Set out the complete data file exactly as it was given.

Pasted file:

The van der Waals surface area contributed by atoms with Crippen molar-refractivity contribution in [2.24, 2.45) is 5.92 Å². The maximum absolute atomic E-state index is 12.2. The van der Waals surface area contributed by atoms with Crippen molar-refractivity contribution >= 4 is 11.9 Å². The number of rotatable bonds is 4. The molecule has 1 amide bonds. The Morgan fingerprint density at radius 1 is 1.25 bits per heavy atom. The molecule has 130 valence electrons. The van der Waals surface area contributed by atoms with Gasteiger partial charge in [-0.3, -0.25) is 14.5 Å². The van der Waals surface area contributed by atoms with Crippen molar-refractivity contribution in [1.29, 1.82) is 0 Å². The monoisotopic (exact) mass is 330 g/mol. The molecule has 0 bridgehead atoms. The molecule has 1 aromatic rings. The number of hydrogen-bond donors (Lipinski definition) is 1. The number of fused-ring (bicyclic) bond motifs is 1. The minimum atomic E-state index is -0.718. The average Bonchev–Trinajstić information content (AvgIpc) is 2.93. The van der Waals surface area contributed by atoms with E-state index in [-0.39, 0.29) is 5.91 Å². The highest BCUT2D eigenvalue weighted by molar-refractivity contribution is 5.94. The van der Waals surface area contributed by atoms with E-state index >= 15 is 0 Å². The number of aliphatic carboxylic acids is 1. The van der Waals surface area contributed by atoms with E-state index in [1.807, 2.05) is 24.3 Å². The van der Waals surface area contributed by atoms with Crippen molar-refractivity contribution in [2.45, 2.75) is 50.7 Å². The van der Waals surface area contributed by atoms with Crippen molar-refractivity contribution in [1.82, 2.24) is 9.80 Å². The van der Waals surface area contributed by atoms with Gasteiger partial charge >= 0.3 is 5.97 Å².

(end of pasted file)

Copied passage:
The van der Waals surface area contributed by atoms with Crippen molar-refractivity contribution in [2.24, 2.45) is 5.92 Å². The maximum absolute atomic E-state index is 12.2. The van der Waals surface area contributed by atoms with Crippen molar-refractivity contribution >= 4 is 11.9 Å². The number of rotatable bonds is 4. The molecule has 1 amide bonds. The Morgan fingerprint density at radius 1 is 1.25 bits per heavy atom. The molecule has 130 valence electrons. The van der Waals surface area contributed by atoms with Gasteiger partial charge in [-0.3, -0.25) is 14.5 Å². The van der Waals surface area contributed by atoms with Crippen molar-refractivity contribution in [1.29, 1.82) is 0 Å². The monoisotopic (exact) mass is 330 g/mol. The molecule has 0 bridgehead atoms. The molecule has 1 aromatic rings. The number of hydrogen-bond donors (Lipinski definition) is 1. The number of fused-ring (bicyclic) bond motifs is 1. The minimum atomic E-state index is -0.718. The average Bonchev–Trinajstić information content (AvgIpc) is 2.93. The van der Waals surface area contributed by atoms with E-state index in [-0.39, 0.29) is 5.91 Å². The highest BCUT2D eigenvalue weighted by molar-refractivity contribution is 5.94. The van der Waals surface area contributed by atoms with E-state index >= 15 is 0 Å². The number of aliphatic carboxylic acids is 1. The van der Waals surface area contributed by atoms with E-state index in [1.807, 2.05) is 24.3 Å². The van der Waals surface area contributed by atoms with Crippen molar-refractivity contribution in [2.45, 2.75) is 50.7 Å². The van der Waals surface area contributed by atoms with Crippen molar-refractivity contribution in [1.82, 2.24) is 9.80 Å². The van der Waals surface area contributed by atoms with Gasteiger partial charge >= 0.3 is 5.97 Å².